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Eur J Clin Nutr. 2012 Jul;66(7):813-8. doi: 10.1038/ejcn.2012.20. Epub 2012 Feb 29.

The effect of current and lifetime alcohol consumption on overall and central obesity.

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Public Health Institute, University of Porto, Porto, Portugal.



To evaluate the association between current and lifetime alcohol consumption, and overall and central obesity in adults of an urban Portuguese population.


Participants were randomly selected from the non-institutionalized Porto inhabitants, aged ≥18 years (EPIPorto Study: 1999-2003). The study included 2366 participants for evaluating current alcohol consumption and overall obesity, and 2377 participants for central obesity. A trained interviewer applied a questionnaire and anthropometrics were measured. Data on alcohol intake were obtained by using a food frequency questionnaire. Overall obesity was considered when body mass index was ≥30.0 kg/m(2), and central obesity when waist circumference (WC) was ≥88 cm in women and ≥102 cm in men. Odds ratios (OR) and 95% confidence intervals (95% CI) were calculated, separately by sex, using unconditional logistic regression models.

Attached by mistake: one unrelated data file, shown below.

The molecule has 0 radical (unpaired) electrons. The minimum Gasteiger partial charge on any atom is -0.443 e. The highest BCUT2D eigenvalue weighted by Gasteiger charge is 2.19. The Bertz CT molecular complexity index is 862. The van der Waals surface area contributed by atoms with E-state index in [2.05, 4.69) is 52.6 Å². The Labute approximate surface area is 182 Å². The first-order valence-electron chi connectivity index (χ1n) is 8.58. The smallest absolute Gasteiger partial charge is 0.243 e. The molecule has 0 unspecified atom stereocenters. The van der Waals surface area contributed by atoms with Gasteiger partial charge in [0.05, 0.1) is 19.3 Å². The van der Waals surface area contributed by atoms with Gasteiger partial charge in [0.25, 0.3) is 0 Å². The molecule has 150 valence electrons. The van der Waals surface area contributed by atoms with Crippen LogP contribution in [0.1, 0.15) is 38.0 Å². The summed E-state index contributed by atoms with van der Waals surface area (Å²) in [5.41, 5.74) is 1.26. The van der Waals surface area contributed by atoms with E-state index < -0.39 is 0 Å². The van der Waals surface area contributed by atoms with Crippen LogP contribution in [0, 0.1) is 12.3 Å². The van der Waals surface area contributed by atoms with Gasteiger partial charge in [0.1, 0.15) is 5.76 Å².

After adjustment for age, education, smoking, energy intake and regular physical exercise, men who consumed >60g/day of alcohol were more frequently obese compared with non-drinkers (OR=2.26, 95% CI: 1.17-4.35). When considering lifetime alcohol consumption, the magnitude of the association was stronger in both women (OR=2.41, 95% CI: 1.28-4.56) and men (OR=4.22, 95% CI: 1.93-9.24). For central obesity, women consuming 15.1-30 g/day and >30 g/day had higher probability of being obese, considering both current and lifetime alcohol consumption. In men, the same positive associations were observed, which were particularly stronger between lifetime alcohol consumption and central obesity (>60g/day vs non-drinkers: OR=4.02, 95% CI: 1.80-8.98).


Independently of social and behavioural features, current and lifetime alcohol consumption were positively associated with overall and central obesity, in both women and men.

[Indexed for MEDLINE]

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